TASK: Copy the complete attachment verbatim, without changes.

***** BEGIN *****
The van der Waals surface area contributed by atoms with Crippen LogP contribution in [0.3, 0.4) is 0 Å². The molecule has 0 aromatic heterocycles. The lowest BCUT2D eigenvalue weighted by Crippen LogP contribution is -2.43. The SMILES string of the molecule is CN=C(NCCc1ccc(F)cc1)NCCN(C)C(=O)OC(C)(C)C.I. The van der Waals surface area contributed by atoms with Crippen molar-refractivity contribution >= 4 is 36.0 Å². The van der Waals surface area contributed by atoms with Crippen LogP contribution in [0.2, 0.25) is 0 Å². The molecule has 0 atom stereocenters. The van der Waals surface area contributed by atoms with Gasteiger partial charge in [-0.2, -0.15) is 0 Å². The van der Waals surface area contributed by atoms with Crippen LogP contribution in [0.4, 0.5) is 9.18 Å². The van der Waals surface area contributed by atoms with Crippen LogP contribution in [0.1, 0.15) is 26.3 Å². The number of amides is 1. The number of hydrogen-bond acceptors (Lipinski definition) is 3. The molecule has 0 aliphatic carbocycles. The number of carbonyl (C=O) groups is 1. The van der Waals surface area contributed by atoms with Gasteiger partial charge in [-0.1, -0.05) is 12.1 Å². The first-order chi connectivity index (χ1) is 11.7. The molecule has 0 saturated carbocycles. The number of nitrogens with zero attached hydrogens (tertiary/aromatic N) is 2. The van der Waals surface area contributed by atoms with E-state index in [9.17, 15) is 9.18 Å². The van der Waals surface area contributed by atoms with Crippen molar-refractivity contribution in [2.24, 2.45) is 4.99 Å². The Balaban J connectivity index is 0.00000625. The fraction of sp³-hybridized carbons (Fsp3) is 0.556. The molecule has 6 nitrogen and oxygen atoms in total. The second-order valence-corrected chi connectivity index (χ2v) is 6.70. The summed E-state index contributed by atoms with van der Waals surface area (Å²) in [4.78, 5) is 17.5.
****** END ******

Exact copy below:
The van der Waals surface area contributed by atoms with Crippen LogP contribution in [0.3, 0.4) is 0 Å². The molecule has 0 aromatic heterocycles. The lowest BCUT2D eigenvalue weighted by Crippen LogP contribution is -2.43. The SMILES string of the molecule is CN=C(NCCc1ccc(F)cc1)NCCN(C)C(=O)OC(C)(C)C.I. The van der Waals surface area contributed by atoms with Crippen molar-refractivity contribution >= 4 is 36.0 Å². The van der Waals surface area contributed by atoms with Crippen LogP contribution in [0.2, 0.25) is 0 Å². The molecule has 0 atom stereocenters. The van der Waals surface area contributed by atoms with Gasteiger partial charge in [-0.2, -0.15) is 0 Å². The van der Waals surface area contributed by atoms with Crippen LogP contribution in [0.4, 0.5) is 9.18 Å². The van der Waals surface area contributed by atoms with Crippen LogP contribution in [0.1, 0.15) is 26.3 Å². The number of amides is 1. The number of hydrogen-bond acceptors (Lipinski definition) is 3. The molecule has 0 aliphatic carbocycles. The number of carbonyl (C=O) groups is 1. The van der Waals surface area contributed by atoms with Gasteiger partial charge in [-0.1, -0.05) is 12.1 Å². The first-order chi connectivity index (χ1) is 11.7. The molecule has 0 saturated carbocycles. The number of nitrogens with zero attached hydrogens (tertiary/aromatic N) is 2. The van der Waals surface area contributed by atoms with E-state index in [9.17, 15) is 9.18 Å². The van der Waals surface area contributed by atoms with Crippen molar-refractivity contribution in [2.24, 2.45) is 4.99 Å². The Balaban J connectivity index is 0.00000625. The fraction of sp³-hybridized carbons (Fsp3) is 0.556. The molecule has 6 nitrogen and oxygen atoms in total. The second-order valence-corrected chi connectivity index (χ2v) is 6.70. The summed E-state index contributed by atoms with van der Waals surface area (Å²) in [4.78, 5) is 17.5.